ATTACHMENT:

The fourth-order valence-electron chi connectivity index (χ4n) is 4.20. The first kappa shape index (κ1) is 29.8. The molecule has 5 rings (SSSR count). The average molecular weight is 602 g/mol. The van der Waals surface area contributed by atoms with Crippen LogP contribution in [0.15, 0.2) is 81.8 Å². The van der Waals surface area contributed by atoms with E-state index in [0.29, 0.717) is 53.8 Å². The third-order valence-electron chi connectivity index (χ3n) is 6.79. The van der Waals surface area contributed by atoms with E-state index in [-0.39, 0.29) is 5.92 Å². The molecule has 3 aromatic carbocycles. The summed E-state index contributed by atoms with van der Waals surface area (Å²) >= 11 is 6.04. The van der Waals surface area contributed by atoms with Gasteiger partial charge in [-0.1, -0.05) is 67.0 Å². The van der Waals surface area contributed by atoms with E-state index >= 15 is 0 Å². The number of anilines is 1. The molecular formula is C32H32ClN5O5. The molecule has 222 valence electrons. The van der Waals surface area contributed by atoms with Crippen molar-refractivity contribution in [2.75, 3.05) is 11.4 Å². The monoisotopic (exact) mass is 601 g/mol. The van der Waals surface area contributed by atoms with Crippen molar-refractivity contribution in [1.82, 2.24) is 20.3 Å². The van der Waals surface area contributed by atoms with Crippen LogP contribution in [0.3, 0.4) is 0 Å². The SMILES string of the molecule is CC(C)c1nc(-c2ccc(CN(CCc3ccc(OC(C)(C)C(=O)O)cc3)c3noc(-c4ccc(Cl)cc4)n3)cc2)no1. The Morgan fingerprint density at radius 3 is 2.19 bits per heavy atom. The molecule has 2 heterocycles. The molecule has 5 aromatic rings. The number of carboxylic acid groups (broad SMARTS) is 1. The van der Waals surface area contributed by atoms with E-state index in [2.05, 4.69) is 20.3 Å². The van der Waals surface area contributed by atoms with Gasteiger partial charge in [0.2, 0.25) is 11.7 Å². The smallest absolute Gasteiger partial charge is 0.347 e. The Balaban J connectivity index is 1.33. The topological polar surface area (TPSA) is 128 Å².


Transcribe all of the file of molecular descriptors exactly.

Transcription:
The fourth-order valence-electron chi connectivity index (χ4n) is 4.20. The first kappa shape index (κ1) is 29.8. The molecule has 5 rings (SSSR count). The average molecular weight is 602 g/mol. The van der Waals surface area contributed by atoms with Crippen LogP contribution in [0.15, 0.2) is 81.8 Å². The van der Waals surface area contributed by atoms with E-state index in [0.29, 0.717) is 53.8 Å². The third-order valence-electron chi connectivity index (χ3n) is 6.79. The van der Waals surface area contributed by atoms with E-state index in [-0.39, 0.29) is 5.92 Å². The molecule has 3 aromatic carbocycles. The summed E-state index contributed by atoms with van der Waals surface area (Å²) >= 11 is 6.04. The van der Waals surface area contributed by atoms with Gasteiger partial charge in [-0.1, -0.05) is 67.0 Å². The van der Waals surface area contributed by atoms with E-state index >= 15 is 0 Å². The number of anilines is 1. The molecular formula is C32H32ClN5O5. The molecule has 222 valence electrons. The van der Waals surface area contributed by atoms with Crippen molar-refractivity contribution in [2.75, 3.05) is 11.4 Å². The monoisotopic (exact) mass is 601 g/mol. The van der Waals surface area contributed by atoms with Crippen molar-refractivity contribution in [1.82, 2.24) is 20.3 Å². The van der Waals surface area contributed by atoms with Crippen LogP contribution in [0.3, 0.4) is 0 Å². The SMILES string of the molecule is CC(C)c1nc(-c2ccc(CN(CCc3ccc(OC(C)(C)C(=O)O)cc3)c3noc(-c4ccc(Cl)cc4)n3)cc2)no1. The Morgan fingerprint density at radius 3 is 2.19 bits per heavy atom. The molecule has 2 heterocycles. The molecule has 5 aromatic rings. The number of carboxylic acid groups (broad SMARTS) is 1. The van der Waals surface area contributed by atoms with E-state index in [2.05, 4.69) is 20.3 Å². The van der Waals surface area contributed by atoms with Gasteiger partial charge in [0.2, 0.25) is 11.7 Å². The smallest absolute Gasteiger partial charge is 0.347 e. The Balaban J connectivity index is 1.33. The topological polar surface area (TPSA) is 128 Å².